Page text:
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Like Arthur, Tristram is another knightly figure pulled from a long, pre-existing tradition of British legend: Tristan & Iseult, a pair of star-crossed lovers that could give even Romeo and Juliet a run for their tear-jerking money.
But unlike Arthur, Tristram doesn't play a very big role in the poem, really just making a cameo in the beginning of Book 6. We meet Tristram pre-Iseult and pre-knighthood, when he's just a promising young lad who killed a really mean knight.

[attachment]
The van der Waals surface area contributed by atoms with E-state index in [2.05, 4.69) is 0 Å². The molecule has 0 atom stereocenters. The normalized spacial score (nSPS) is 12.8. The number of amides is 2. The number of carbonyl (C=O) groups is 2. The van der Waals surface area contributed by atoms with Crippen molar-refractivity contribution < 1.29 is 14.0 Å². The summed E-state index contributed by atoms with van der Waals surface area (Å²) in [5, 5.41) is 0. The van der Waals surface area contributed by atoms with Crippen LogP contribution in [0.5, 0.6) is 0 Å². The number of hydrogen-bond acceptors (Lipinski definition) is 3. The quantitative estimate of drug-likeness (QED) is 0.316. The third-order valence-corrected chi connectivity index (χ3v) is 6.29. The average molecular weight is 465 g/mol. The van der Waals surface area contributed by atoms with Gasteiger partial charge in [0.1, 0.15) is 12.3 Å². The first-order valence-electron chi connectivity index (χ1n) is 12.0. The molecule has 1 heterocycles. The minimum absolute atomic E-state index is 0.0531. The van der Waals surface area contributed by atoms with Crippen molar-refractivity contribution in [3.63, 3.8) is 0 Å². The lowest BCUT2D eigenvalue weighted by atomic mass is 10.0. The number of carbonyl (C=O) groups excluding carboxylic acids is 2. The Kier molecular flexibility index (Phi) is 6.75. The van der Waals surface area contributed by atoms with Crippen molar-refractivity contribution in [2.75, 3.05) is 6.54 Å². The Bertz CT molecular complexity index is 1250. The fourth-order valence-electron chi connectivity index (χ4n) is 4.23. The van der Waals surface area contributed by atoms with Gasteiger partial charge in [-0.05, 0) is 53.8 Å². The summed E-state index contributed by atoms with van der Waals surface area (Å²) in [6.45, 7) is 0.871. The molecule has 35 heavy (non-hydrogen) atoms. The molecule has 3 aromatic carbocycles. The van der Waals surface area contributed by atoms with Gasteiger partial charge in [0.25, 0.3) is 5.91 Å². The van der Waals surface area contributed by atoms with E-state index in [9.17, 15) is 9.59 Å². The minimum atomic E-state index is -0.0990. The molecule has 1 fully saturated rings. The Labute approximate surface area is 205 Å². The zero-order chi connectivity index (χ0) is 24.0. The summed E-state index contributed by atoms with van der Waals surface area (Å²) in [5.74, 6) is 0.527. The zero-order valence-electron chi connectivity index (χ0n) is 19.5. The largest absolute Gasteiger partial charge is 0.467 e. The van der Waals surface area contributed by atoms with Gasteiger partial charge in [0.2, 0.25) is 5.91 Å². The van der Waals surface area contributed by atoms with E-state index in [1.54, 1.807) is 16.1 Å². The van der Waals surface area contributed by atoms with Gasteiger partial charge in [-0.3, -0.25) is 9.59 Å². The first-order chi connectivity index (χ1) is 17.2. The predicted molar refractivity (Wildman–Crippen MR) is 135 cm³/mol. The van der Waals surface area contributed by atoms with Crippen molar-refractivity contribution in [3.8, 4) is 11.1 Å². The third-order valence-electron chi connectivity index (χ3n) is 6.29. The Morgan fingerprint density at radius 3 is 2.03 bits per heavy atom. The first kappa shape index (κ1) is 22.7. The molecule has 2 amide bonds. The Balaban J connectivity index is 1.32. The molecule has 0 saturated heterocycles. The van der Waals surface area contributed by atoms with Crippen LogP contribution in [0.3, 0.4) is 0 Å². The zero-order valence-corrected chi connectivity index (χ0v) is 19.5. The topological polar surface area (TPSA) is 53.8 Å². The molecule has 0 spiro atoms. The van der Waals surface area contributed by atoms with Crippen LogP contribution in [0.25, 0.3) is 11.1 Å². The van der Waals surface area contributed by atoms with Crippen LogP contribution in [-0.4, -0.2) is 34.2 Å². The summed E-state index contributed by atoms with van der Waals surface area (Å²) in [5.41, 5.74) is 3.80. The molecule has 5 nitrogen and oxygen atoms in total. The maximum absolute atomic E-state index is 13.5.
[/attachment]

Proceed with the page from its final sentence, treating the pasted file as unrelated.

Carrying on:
While Calidore is initially wary of Tristram's knight-killing ways, he's impressed when Tristram explains the whole story and admits that Tristram had pretty good grounds for doing what he did. Recognizing that Tristram has potential-hero written all over him, Calidore knights him and sends him on his way.
Tristram demonstrates that knighthood isn't an absolute quality since some knight are un-knightly (boo) while some non-knights are very knightly (huzzah!). Calidore's encounter with Tristram is also a nice way for Spenser to link his poem to this venerated, legendary tradition of English literature, and even make his world—Faerie land—the origin point of that legendary tradition. Famous knight Sir Tristram? Oh yeah, he got his start in a little place called Faerie…